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Whaling harpoon, c 1850.

White, Ron

Whaling harpoon, c 1850.
4 0 c m
actual image size: 25cm x 32cm


Commercial whaling reached its peak in the early 18th century. Whale oil was in great demand, being used as fuel in lamps as well as for manufacturing soaps and cosmetics. American and European whaling ships voyaged around the world in pursuit of their quarry. When a whale was sighted, whaleboats would be launched, from whih harpoons such as this were thrown into the body of a surfacing whale. They were designed to stick firmly in the whale's flesh and were attached to a long rope. The boat would be towed by the whale, until eventually exhausted, it would surface for the final time to be killed. After 1860, petroleum emerged as a substitute for whale oil, signalling a decline in the cruel and bloody pursuit of the giant ocean mammals.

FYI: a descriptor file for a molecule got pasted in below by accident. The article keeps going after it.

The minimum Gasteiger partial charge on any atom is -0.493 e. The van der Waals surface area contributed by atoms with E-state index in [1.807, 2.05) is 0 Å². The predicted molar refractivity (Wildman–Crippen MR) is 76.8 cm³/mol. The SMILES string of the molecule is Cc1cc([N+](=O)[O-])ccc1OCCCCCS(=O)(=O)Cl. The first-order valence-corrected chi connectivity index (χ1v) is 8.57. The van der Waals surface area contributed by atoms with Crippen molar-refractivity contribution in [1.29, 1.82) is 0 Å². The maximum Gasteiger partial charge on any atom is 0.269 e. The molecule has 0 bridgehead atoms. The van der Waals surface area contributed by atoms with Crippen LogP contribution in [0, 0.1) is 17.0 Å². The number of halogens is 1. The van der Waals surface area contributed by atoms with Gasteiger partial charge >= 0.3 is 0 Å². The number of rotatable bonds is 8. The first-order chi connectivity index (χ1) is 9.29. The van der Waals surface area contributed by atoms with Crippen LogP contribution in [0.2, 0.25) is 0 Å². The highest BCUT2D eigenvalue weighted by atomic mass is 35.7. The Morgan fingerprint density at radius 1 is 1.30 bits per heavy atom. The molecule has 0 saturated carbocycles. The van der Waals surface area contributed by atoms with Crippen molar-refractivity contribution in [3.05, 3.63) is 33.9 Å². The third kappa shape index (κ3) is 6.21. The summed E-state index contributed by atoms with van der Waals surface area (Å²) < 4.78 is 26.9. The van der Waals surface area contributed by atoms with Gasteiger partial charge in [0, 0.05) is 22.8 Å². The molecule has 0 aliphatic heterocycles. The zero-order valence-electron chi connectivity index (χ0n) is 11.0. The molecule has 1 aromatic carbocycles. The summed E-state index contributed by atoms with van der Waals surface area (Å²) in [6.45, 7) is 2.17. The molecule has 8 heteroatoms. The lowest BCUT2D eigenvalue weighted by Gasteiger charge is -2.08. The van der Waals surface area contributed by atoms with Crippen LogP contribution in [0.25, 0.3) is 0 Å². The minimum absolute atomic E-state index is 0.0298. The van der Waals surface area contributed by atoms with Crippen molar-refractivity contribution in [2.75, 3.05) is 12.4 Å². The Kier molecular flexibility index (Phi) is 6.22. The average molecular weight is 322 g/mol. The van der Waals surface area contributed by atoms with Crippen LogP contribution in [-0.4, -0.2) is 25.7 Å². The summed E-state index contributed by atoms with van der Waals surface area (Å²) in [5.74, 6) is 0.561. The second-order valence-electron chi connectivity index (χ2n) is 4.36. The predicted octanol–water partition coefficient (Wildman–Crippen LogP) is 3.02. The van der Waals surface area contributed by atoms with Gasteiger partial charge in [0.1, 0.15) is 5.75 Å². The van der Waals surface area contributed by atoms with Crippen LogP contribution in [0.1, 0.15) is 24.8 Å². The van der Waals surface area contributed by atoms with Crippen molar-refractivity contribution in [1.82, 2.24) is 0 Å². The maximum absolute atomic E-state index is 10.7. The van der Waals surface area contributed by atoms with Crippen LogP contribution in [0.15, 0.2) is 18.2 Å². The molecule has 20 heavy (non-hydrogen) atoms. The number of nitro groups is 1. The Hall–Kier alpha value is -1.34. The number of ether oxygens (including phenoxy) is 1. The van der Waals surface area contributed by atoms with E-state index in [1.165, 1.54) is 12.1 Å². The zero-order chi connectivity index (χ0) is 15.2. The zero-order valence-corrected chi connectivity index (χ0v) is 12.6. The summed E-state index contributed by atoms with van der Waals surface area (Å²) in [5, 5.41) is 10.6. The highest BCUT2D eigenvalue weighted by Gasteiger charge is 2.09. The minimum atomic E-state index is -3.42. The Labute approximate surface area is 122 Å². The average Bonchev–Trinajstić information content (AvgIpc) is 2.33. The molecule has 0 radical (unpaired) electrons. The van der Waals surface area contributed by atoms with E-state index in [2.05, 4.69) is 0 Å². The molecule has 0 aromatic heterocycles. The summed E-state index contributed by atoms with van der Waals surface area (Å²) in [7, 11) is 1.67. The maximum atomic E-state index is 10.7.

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© Science Museum / Science & Society Picture Library

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